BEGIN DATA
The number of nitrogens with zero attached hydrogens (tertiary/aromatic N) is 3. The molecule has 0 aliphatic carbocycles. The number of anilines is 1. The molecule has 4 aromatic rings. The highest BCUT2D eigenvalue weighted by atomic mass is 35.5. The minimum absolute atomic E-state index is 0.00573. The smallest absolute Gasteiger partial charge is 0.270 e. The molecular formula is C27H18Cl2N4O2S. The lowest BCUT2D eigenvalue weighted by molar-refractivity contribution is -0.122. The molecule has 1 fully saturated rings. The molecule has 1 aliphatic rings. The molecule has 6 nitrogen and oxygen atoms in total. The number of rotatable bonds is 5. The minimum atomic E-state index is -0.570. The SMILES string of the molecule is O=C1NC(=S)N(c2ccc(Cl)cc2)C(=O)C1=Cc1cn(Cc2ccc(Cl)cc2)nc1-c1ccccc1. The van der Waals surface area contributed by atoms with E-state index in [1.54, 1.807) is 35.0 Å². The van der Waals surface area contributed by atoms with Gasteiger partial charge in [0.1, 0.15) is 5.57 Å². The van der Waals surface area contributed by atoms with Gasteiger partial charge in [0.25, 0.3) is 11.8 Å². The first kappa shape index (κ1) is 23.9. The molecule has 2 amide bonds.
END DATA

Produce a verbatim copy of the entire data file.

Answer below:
The number of nitrogens with zero attached hydrogens (tertiary/aromatic N) is 3. The molecule has 0 aliphatic carbocycles. The number of anilines is 1. The molecule has 4 aromatic rings. The highest BCUT2D eigenvalue weighted by atomic mass is 35.5. The minimum absolute atomic E-state index is 0.00573. The smallest absolute Gasteiger partial charge is 0.270 e. The molecular formula is C27H18Cl2N4O2S. The lowest BCUT2D eigenvalue weighted by molar-refractivity contribution is -0.122. The molecule has 1 fully saturated rings. The molecule has 1 aliphatic rings. The molecule has 6 nitrogen and oxygen atoms in total. The number of rotatable bonds is 5. The minimum atomic E-state index is -0.570. The SMILES string of the molecule is O=C1NC(=S)N(c2ccc(Cl)cc2)C(=O)C1=Cc1cn(Cc2ccc(Cl)cc2)nc1-c1ccccc1. The van der Waals surface area contributed by atoms with E-state index in [1.54, 1.807) is 35.0 Å². The van der Waals surface area contributed by atoms with Gasteiger partial charge in [0.1, 0.15) is 5.57 Å². The van der Waals surface area contributed by atoms with Gasteiger partial charge in [0.25, 0.3) is 11.8 Å². The first kappa shape index (κ1) is 23.9. The molecule has 2 amide bonds.